That new scenario forced changes in Pentagon policy and practices on the ground, with new manuals on counterinsurgency operations, improved intelligence-gathering, a greater emphasis on cultural understanding, and knowledge of how to deal with improvised explosive devices.
     
    But it was the length and the cost of the war that has most shaped the new U.S. defense structure.
     
    “What we’ve learned is that occupations in particular are going to be incredibly costly and that there’s probably little appetite on the part of political leaders to undertake large-scale stability operations, counterinsurgency operations, especially if they’re going to be protracted," Thomas says.
     
    With U.S. public opinion turning against big wars, the focus has shifted to less costly surgical approaches that are heavily reliant on unmanned aerial drones, special operations teams, and training partners and allies to handle conflicts in their own regions.
     
    The approach raises new questions of whether the lessons of Iraq have made war an easier option than it seemed a decade ago.
    Loading timeline...

    You May Like

    US Watching as North Korea Opens Biggest Political Meeting in Decades

    As Workers' Party Congress opens, Washington anticipating possibility of another missile launch or nuclear test as top officials gather

    Video Pop Icon Prince Quietly Helped Afghan Orphans for Years

    He sent thousands of dollars to help an aid group rebuild a training center for orphan boy and girl scouts in Kabul, but kept his involvement secret

    Britain’s Muslims See London Mayor Race as Victory

    Mere running of 45-year-old former government minister and son of Pakistani immigrants Sadiq Khan seen by many as turning point

    This forum has been closed.
    Comment Sorting
    Comments
         
    by: JKF from: Ottawa, Canada
    March 15, 2013 6:11 PM
    The biggest error the US made in Iraq, once it engaged, was to fight for the continued integrity of Iraq. Iraq should have been broken down into its constituent ethnic people/areas, and once those areas were secured by the particular ethnic grouping, the US should have left. Unfortunately, to please Turkey, and even some US erroneous US influencers, the US fought for the maintenance of the integrity of a state, that should never have been assambled in the first place. As we see now, Iraq continues to disintegrate, much like the fmr Yugoslavia, and other states around the world. States created by divisive imperial borders continue to suffer wars; and we know the rest. Syria is the same type of state, were people were pushed together, by failed empires, against the will of their ethnic groupings. If those ethnic groupings want to form multi-ethnic countries, they will do so by their own will; forced unifications are a recepee for never ending ethnic wars/genocides.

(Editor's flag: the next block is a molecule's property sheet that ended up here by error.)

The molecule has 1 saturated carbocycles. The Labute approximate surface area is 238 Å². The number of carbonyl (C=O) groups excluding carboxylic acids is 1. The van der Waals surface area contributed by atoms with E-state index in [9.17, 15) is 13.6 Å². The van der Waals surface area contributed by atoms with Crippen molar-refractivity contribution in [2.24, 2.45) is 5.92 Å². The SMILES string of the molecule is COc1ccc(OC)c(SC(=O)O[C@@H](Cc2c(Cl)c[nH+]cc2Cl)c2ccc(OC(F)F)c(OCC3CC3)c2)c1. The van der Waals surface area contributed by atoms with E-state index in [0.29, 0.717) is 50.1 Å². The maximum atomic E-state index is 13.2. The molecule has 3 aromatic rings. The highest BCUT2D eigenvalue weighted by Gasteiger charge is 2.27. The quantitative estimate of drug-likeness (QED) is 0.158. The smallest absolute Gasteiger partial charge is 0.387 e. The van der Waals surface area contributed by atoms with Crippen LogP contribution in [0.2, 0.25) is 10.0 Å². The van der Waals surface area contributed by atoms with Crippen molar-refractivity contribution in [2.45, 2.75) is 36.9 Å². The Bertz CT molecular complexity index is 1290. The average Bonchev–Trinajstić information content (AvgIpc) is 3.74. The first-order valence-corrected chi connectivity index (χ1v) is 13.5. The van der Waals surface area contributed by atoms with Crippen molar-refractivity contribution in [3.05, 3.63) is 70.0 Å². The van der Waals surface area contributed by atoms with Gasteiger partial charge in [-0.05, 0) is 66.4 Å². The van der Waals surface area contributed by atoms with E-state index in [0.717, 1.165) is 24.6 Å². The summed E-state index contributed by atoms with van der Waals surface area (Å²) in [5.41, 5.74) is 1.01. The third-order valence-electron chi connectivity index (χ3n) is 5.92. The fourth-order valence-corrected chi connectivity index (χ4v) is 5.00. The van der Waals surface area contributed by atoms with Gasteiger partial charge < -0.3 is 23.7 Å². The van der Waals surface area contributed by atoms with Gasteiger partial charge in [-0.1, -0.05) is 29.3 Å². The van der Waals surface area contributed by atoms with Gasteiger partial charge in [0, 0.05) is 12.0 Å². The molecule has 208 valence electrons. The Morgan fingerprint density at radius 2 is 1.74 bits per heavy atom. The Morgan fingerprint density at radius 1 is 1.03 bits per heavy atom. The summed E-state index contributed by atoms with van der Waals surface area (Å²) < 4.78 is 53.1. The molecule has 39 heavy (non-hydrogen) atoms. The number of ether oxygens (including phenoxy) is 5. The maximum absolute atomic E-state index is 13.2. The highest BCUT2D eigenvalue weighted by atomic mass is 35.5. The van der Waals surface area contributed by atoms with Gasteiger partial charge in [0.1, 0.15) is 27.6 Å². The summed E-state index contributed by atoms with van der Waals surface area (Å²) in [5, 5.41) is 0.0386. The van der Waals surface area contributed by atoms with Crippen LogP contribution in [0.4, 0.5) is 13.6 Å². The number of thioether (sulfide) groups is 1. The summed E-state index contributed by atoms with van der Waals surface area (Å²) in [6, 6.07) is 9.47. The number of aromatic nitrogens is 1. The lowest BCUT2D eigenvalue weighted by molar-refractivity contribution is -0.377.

Featured Videos

    Your JavaScript is turned off or you have an old version of Adobe's Flash Player. Get the latest Flash player.
    Donations Rescue Afghan Parents, Children From Forced Labori
    X
    May 05, 2016 6:44 PM
    A Facebook campaign organized by a VOA radio host raised 150,000 Afghan rupees to rescue a family from forced labor at a brick kiln in Nangarhar province – the result of the father’s unpaid debt. Video by a VOA reporter in Jalalabad went viral this week and triggered the Facebook campaign.
    Video

    Video Donations Rescue Afghan Parents, Children From Forced Labor

    A Facebook campaign organized by a VOA radio host raised 150,000 Afghan rupees to rescue a family from forced labor at a brick kiln in Nangarhar province – the result of the father’s unpaid debt. Video by a VOA reporter in Jalalabad went viral this week and triggered the Facebook campaign.
    Video

    Video Kurdish Troops Recount Firefight Which Killed US Navy SEAL

    A U.S. Navy SEAL killed Tuesday, when Islamic State fighters punched through Kurdish lines in northern Iraq, was part of a quick reaction force sent to extract other U.S. troops trapped by the surprise offensive. VOA's Kawa Omar spoke with Kurdish troops in the town of Telskuf -- the scene of what U.S. officials called a "dynamic firefight."
    Video

    Video British Lawmakers Warn EU Exit Talks Could Last A Decade